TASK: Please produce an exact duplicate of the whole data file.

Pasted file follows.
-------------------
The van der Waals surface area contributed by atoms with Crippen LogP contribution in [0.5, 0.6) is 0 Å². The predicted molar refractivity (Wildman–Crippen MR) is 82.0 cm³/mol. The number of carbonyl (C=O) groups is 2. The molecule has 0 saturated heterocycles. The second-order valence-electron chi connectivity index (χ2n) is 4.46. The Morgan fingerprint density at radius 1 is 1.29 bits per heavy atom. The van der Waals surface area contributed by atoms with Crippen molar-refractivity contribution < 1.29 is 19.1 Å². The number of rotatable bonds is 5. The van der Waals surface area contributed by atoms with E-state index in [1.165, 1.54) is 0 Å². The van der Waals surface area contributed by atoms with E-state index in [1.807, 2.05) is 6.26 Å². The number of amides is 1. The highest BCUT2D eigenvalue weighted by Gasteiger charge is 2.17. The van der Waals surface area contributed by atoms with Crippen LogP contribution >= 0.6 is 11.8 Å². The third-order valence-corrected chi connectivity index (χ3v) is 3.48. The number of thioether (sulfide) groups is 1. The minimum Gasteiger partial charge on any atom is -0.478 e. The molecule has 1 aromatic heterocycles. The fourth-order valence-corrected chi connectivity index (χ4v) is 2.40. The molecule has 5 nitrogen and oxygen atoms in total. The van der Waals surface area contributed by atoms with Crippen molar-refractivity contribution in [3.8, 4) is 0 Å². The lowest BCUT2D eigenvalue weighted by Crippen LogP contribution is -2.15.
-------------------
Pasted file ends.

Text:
The van der Waals surface area contributed by atoms with Crippen LogP contribution in [0.5, 0.6) is 0 Å². The predicted molar refractivity (Wildman–Crippen MR) is 82.0 cm³/mol. The number of carbonyl (C=O) groups is 2. The molecule has 0 saturated heterocycles. The second-order valence-electron chi connectivity index (χ2n) is 4.46. The Morgan fingerprint density at radius 1 is 1.29 bits per heavy atom. The van der Waals surface area contributed by atoms with Crippen molar-refractivity contribution < 1.29 is 19.1 Å². The number of rotatable bonds is 5. The van der Waals surface area contributed by atoms with E-state index in [1.165, 1.54) is 0 Å². The van der Waals surface area contributed by atoms with E-state index in [1.807, 2.05) is 6.26 Å². The number of amides is 1. The highest BCUT2D eigenvalue weighted by Gasteiger charge is 2.17. The van der Waals surface area contributed by atoms with Crippen LogP contribution >= 0.6 is 11.8 Å². The third-order valence-corrected chi connectivity index (χ3v) is 3.48. The number of thioether (sulfide) groups is 1. The minimum Gasteiger partial charge on any atom is -0.478 e. The molecule has 1 aromatic heterocycles. The fourth-order valence-corrected chi connectivity index (χ4v) is 2.40. The molecule has 5 nitrogen and oxygen atoms in total. The van der Waals surface area contributed by atoms with Crippen molar-refractivity contribution in [3.8, 4) is 0 Å². The lowest BCUT2D eigenvalue weighted by Crippen LogP contribution is -2.15.